Classical biological control for the protection of natural ecosystems

Van Drieschea, V, Carruthersb, R.I., Centerc, T., Hoddled, V., Hough-Goldsteine, J., Morinf, L., Smith, L., Wagnerg, V., Blosseyh, B., Brancatini, V., Casagrande, R., Causton, C.E., Coetzee, J.A., Cuda, J., Ding, J., Fowler, S.V., Frank, J.H., Fuester, R., Goolsby, J., Grodowitz, M., Heard, T.A., Hill, M.P., Hoffmann, J.H., Huber, J., Julien, M., Kairo, M.T.K., Kenis, M., Mason, P., Medal, J., Messing, R., Miller, R., Moore, A., Neuenschwander, P., Newman, R., Norambuena, H., Palmer, W.A., Pemberton, R., Perez Panduro, A., Pratt, P.D., Rayamajhi, M., Salom, S., Sands, D., Schooler, S., Schwarzländer, M., Sheppard, A., Shaw, R., Tipping, P.W. and van Klinken, R.D. (2010) Classical biological control for the protection of natural ecosystems. Biological Control, Volume 54 Supp. 1: S2-S33. doi:10.1016/j.biocontrol.2010.03.003

Author Van Drieschea, V
Carruthersb, R.I.
Centerc, T.
Hoddled, V.
Hough-Goldsteine, J.
Morinf, L.
Smith, L.
Wagnerg, V.
Blosseyh, B.
Brancatini, V.
Casagrande, R.
Causton, C.E.
Coetzee, J.A.
Cuda, J.
Ding, J.
Fowler, S.V.
Frank, J.H.
Fuester, R.
Goolsby, J.
Grodowitz, M.
Heard, T.A.
Hill, M.P.
Hoffmann, J.H.
Huber, J.
Julien, M.
Kairo, M.T.K.
Kenis, M.
Mason, P.
Medal, J.
Messing, R.
Miller, R.
Moore, A.
Neuenschwander, P.
Newman, R.
Norambuena, H.
Palmer, W.A.
Pemberton, R.
Perez Panduro, A.
Pratt, P.D.
Rayamajhi, M.
Salom, S.
Sands, D.
Schooler, S.
Schwarzländer, M.
Sheppard, A.
Shaw, R.
Tipping, P.W.
van Klinken, R.D.
Title Classical biological control for the protection of natural ecosystems
Journal name Biological Control   Check publisher's open access policy
ISSN 1049-9644
Publication date 2010-08-11
Sub-type Article (original research)
DOI 10.1016/j.biocontrol.2010.03.003
Volume Volume 54
Issue Supp. 1
Start page S2
End page S33
Total pages 32
Place of publication United States
Publisher Elsevier
Language eng
Abstract Of the 70 cases of classical biological control for the protection of nature found in our review, there were fewer projects against insect targets (21) than against invasive plants (49), in part, because many insect biological control projects were carried out against agricultural pests, while nearly all projects against plants targeted invasive plants in natural ecosystems. Of 21 insect projects, 81% (17) provided benefits to protection of biodiversity, while 48% (10) protected products harvested from natural systems, and 5% (1) preserved ecosystem services, with many projects contributing to more than one goal. In contrast, of the 49 projects against invasive plants, 98% (48) provided benefits to protection of biodiversity, while 47% (23) protected products, and 25% (12) preserved ecosystem services, again with many projects contributing to several goals. We classified projects into complete control (pest generally no longer important), partial control (control in some areas but not others), and " in progress," for projects in development for which outcomes do not yet exist. For insects, of the 21 projects discussed, 62% (13) achieved complete control of the target pest, 19% (4) provided partial control, and 43% (9) are still in progress. By comparison, of the 49 invasive plant projects considered, 27% (13) achieved complete control, while 33% (16) provided partial control, and 49% (24) are still in progress. For both categories of pests, some projects' success ratings were scored twice when results varied by region. We found approximately twice as many projects directed against invasive plants than insects and that protection of biodiversity was the most frequent benefit of both insect and plant projects. Ecosystem service protection was provided in the fewest cases by either insect or plant biological control agents, but was more likely to be provided by projects directed against invasive plants, likely because of the strong effects plants exert on landscapes. Rates of complete success appeared to be higher for insect than plant targets (62% vs 27%), perhaps because most often herbivores gradually weaken, rather than outright kill, their hosts, which is not the case for natural enemies directed against pest insects. For both insect and plant biological control, nearly half of all projects reviewed were listed as currently in progress, suggesting that the use of biological control for the protection of wildlands is currently very active. © 2010 Elsevier Inc.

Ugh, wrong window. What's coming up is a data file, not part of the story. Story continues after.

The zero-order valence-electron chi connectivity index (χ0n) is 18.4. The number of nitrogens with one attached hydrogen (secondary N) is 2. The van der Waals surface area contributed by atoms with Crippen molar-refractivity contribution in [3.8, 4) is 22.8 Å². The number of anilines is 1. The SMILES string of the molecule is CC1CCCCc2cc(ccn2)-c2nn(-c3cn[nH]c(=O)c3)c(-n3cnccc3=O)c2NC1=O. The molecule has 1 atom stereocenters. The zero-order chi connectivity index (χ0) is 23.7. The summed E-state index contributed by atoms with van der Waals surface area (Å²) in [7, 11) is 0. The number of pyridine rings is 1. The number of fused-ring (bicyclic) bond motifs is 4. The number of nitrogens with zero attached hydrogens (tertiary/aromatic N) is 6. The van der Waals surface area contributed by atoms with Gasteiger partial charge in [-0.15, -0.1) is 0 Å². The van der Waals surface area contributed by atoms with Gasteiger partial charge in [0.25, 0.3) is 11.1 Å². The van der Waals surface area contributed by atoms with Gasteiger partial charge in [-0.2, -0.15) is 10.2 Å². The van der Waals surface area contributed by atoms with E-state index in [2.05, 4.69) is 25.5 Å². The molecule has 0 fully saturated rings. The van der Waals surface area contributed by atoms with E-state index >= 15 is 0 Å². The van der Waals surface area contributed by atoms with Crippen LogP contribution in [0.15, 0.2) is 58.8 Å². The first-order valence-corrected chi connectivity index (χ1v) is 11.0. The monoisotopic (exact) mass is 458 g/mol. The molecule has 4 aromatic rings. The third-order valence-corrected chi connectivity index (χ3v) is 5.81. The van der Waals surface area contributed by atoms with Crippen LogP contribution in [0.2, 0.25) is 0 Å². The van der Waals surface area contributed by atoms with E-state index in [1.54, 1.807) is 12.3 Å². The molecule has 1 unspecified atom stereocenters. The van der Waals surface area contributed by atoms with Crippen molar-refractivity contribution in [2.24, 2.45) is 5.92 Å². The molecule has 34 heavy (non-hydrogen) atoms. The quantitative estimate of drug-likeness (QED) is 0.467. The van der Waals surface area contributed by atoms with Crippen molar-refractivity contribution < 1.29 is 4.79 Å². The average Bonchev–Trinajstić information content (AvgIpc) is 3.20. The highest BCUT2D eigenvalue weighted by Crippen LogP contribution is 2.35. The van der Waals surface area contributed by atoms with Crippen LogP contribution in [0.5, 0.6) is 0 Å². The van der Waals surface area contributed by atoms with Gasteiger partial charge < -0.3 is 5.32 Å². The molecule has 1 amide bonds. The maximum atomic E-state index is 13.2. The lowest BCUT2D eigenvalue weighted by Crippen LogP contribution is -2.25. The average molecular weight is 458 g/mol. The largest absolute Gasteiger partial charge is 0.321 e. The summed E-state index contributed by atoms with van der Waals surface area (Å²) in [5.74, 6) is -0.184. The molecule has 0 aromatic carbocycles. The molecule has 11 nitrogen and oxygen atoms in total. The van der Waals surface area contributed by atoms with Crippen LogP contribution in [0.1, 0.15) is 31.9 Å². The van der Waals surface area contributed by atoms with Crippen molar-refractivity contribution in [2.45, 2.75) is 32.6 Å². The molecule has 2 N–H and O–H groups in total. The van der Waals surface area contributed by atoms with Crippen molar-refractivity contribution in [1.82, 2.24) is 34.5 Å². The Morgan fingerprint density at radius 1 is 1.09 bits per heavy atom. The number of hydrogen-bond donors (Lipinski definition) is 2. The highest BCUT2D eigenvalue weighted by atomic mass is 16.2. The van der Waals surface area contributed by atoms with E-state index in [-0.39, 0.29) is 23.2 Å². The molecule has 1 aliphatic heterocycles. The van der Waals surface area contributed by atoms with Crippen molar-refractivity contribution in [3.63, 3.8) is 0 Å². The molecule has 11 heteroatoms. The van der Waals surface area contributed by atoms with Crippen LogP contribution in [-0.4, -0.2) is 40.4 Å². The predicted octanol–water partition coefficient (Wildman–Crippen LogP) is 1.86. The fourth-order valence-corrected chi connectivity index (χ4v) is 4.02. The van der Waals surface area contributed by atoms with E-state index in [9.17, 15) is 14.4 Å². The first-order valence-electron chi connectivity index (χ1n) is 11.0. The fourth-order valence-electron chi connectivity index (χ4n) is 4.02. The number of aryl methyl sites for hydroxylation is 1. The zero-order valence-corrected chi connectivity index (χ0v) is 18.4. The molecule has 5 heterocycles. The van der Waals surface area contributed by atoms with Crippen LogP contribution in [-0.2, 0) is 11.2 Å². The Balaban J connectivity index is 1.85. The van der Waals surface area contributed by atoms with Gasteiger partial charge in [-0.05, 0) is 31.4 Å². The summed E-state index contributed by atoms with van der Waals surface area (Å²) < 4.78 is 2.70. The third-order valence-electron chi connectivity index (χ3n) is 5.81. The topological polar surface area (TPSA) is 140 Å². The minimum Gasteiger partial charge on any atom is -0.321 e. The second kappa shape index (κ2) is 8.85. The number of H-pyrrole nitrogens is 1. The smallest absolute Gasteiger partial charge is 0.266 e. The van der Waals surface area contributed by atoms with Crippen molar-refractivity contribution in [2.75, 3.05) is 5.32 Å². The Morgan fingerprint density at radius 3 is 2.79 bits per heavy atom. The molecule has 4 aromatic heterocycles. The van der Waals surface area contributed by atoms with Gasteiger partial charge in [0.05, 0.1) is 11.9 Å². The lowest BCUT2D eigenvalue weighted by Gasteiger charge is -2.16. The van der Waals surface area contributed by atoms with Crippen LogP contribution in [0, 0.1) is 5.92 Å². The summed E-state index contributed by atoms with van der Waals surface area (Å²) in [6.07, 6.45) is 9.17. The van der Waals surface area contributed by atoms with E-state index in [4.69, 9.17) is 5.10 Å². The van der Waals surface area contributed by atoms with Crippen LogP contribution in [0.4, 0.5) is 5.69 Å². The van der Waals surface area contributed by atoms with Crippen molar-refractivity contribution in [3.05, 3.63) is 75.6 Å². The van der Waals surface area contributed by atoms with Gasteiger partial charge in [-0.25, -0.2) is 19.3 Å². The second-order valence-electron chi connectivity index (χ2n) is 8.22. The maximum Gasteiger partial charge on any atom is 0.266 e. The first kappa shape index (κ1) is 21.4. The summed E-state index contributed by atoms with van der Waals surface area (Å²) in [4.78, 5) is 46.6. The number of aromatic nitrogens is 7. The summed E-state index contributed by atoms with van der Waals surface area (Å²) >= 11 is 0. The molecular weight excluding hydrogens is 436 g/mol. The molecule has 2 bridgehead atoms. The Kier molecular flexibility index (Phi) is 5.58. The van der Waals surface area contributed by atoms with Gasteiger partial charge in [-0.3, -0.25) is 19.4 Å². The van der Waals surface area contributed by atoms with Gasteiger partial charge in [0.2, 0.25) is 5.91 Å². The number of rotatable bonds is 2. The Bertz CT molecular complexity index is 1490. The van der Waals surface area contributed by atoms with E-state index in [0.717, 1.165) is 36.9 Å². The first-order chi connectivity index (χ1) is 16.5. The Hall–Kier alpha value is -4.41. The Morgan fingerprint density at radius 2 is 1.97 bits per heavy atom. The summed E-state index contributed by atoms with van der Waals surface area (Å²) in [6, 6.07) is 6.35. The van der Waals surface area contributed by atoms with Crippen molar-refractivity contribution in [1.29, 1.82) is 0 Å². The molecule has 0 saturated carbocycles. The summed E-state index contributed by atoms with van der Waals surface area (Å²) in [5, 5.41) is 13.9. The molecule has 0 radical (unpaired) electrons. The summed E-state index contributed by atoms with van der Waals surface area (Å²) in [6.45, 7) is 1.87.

Keyword Biological control
Ecological restoration
Ecosystem function
Insect pests
Invasive plants
Invasive species
Natural ecosystems
Q-Index Code C1
Q-Index Status Confirmed Code
Institutional Status Non-UQ
Additional Notes Available online 12 March, 2010. Issue titles Classical Biological Control for the Protection of Natural Ecosystems

Document type: Journal Article
Sub-type: Article (original research)
Collections: Non HERDC
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